World needs those who can bring God's hope, consolation, says Pope Francis
by Carol Glatz | Catholic News Service
elderly woman reacts as she meets Pope Francis during his general audience in
St. Peter's Square at the Vatican March 22. (CNS photo | Paul Haring)
Christian hope is built on patiently enduring everything life brings and knowing how to see God's presence and love everywhere, Pope Francis said.
God "never tires of loving us" as he "takes care of us, dressing our wounds with the caress of his goodness and his mercy, meaning, he consoles us and he never tires of consoling us," the pope said during his general audience in St. Peter's Square March 22.
The pope also invited all Catholics to "rediscover the sacrament of reconciliation" during the Lenten season by taking part in the "24 Hours for the Lord" initiative, being held March 23-24 in many dioceses and parishes worldwide. The pope asked people to make time for confession to "experience the joyful encounter with the mercy of the father," who welcomes and forgives everyone.
During his main audience talk, the pope continued a series of reflections on how the Apostle Paul describes the nature of Christian hope. In the apostle's Letter to the Romans (15:1-5), he said that it is "by endurance and by the encouragement of the scriptures we might have hope."
This endurance or perseverance, the pope said, is the patient ability to remain faithful and steadfast even when dealing with the most unbearable burdens. It is persevering even when "we would be tempted to judge unfavorably and give up on everything and everyone."
The encouragement or consolation St. Paul talks about, the pope said, is "the grace to know how to grasp and show the presence and compassionate action of God in every situation, even in one greatly marked by disappointment and suffering."
When St. Paul says, "We who are strong ought to put up with the failings of the weak," he isn't separating the Christian community into a special class of those who are "strong" and a group of "second-class citizens" who are weak, the pope said.
In actuality, the strong are those who experience and understand their fragility and know they need the support and comfort of others, he said. And when people are experiencing their fragility and vulnerability, they "can always offer a smile or hand to a brother or sister in need," showing them strength.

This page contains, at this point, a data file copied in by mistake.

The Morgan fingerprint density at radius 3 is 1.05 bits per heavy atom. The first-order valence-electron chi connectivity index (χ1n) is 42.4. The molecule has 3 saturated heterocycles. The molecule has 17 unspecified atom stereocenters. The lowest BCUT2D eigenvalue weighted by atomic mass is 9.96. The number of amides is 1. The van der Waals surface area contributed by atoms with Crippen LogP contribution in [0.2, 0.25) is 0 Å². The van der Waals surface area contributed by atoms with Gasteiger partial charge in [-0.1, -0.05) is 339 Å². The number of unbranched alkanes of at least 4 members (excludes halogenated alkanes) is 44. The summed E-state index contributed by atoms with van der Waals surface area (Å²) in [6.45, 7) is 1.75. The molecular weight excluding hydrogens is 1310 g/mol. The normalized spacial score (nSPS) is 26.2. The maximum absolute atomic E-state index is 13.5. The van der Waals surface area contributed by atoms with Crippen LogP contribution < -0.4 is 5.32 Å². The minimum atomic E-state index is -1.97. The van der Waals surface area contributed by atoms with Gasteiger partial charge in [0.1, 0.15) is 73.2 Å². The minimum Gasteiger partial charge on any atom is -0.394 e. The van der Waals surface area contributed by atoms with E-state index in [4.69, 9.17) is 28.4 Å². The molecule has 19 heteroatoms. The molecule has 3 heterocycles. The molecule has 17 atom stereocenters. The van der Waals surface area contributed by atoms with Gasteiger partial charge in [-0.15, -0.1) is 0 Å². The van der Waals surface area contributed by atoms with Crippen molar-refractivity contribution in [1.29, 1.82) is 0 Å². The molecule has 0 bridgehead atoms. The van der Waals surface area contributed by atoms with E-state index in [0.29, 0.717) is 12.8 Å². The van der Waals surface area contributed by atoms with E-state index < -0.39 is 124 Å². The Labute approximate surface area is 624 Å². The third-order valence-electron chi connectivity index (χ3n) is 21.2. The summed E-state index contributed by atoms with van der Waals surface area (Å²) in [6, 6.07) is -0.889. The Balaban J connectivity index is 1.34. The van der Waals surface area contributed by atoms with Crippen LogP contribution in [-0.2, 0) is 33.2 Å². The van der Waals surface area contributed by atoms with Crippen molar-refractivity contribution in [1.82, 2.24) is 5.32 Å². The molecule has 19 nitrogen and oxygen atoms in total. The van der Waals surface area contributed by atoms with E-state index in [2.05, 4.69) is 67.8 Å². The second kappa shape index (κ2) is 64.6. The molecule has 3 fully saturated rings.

It's about people offering one another what they can and knowing that the truly strong one is Christ, who takes care of everyone. "In fact, we all need to be carried on the shoulders of the Good Shepherd and to feel surrounded by his tender and caring gaze," Pope Francis said.
That strength to endure and find encouragement all comes from God and his sacred Scriptures, the pope said, not from one's own efforts.
The closer people are to God with prayer and reading the Bible, the more they will have the energy and feel the responsibility to go to those in need, "to console them and give them strength."
The aim of serving others then will not be to feel proud of oneself, he said, but to "please our neighbor for the good, for building up," as the Apostle Paul says.
People will realize they are "a 'channel for broadcasting' the Lord's gifts and, in that way, concretely become a sower of hope," the pope said.
Planting seeds of hope "is needed today. It's not easy," Pope Francis said. But with Christ at the center of one's life, it will be him who "gives us the strength, the patience, the hope and the consolation" needed to live in harmony.
At the end of the general audience, the pope highlighted that the day also marked World Water Day, established by the United Nations 25 years ago.
The pope greeted participants attending the conference, "Watershed: Replenishing Water Values for a Thirsty World," sponsored by the Pontifical Council for Culture and the Club of Rome March 22.
He said he was "happy this meeting is taking place" as part of continued joint efforts to raise awareness about "the need to protect water as a treasure belonging to everyone.